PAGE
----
Solid-State Diamond Electron Devices

Lead Research Organisation: Newcastle University
Department Name: Sch of Engineering


2018-19: MSc Diamond Science & Technology includes the following modules:
CH976 Novel and Efficient Methods of Material Synthesis
PX904 Properties and Characterization of Materials
PX905 Defects and Dopants
CH977 Theory and Modelling of Materials
PX906 Manufacturing the Future: Industrial Diamond
CH978 Surfaces, Interfaces and Coatings
CH979 Devices and Fabrication
PX907 Diamond Photonics and Quantum Devices
CH980 Applications of High Performance Materials
CH981 Mini Research Project 1 and 2
And either CH914 or PX908:
CH914 Electrochemistry and Sensors
PX908 Biomedical Optics and Applications

The electronics industry is dominated by the silicon-based devices, with compound materials favoured for optoelectronics such as light-emitting diodes and lasers. However, the advantages of these materials evaporate when one seeks to establish electron-devices with high electric fields and high current densities, and one needs to find viable alternatives.
Diamond's intrinsic properties are immediately striking, with an ability to not only provide a highly desirable basis for the movement of electrons (pseudo vacuum-like charge transport), but also to deal with the potentially formidable thermal challenges due to its very high thermal conductivity. Diamond is, however, not without challenges in terms of the realisation of electron devices.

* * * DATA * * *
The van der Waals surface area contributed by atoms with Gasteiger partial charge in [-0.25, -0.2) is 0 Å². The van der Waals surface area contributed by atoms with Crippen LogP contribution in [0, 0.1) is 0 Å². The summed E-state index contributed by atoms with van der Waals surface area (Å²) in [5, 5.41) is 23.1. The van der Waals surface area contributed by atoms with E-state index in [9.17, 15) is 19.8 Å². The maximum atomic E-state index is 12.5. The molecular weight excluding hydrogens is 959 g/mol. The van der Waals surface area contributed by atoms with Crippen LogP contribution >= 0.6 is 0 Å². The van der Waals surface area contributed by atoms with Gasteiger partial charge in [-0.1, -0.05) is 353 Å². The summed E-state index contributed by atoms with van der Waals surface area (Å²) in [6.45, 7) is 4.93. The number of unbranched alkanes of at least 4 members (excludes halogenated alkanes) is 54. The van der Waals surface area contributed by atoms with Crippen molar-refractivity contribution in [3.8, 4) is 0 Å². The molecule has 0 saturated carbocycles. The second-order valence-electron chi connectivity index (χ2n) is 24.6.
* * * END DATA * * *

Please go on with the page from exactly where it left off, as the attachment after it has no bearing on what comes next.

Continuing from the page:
The well-known hardness of the material correlates with the underlying chemical inertness of carbon in this form, which makes the standard semiconductor processing steps either inefficient or completely invalid. Research and development for exploitation of diamond in technology therefore involves technical challenges and opportunities at a number of levels, including the material at a very fundamental level, its subsequent modification (such as forming electrical contacts and chemical modification to change the electrical conductivity), the design and building of prototype devices, and the underpinning physics theory and modelling required to optimise and understand the operation of diamond-based electron devices.
This PhD project is jointly run by the School of Engineering in Newcastle University and eVInce Technology Ltd. The problem addresses a common problem for all wide-bandgap devices, but one that is acutely so for diamond, which is the creation of accurate device models that mirror actual measured performance. The PhD will involve a balance of development of advanced physical device models using the COMSOL software pack (in conjunction with other research based software packages), exploration of the underpinning theory coupled with development of practical laboratory skills for characterisation of materials, fabrication of the devices and their subsequent evaluation and validation against models.
Within Newcastle, the project will be jointly supervised by Prof Nick Wright for the laboratory aspects of the project and Dr Jon Goss for the modelling and theory, and co-ordinated with supervisory support, practical on-site device and/or test piece fabrication and characterisation with eVInce Technology at their facilities in Sedgefield.

Planned Impact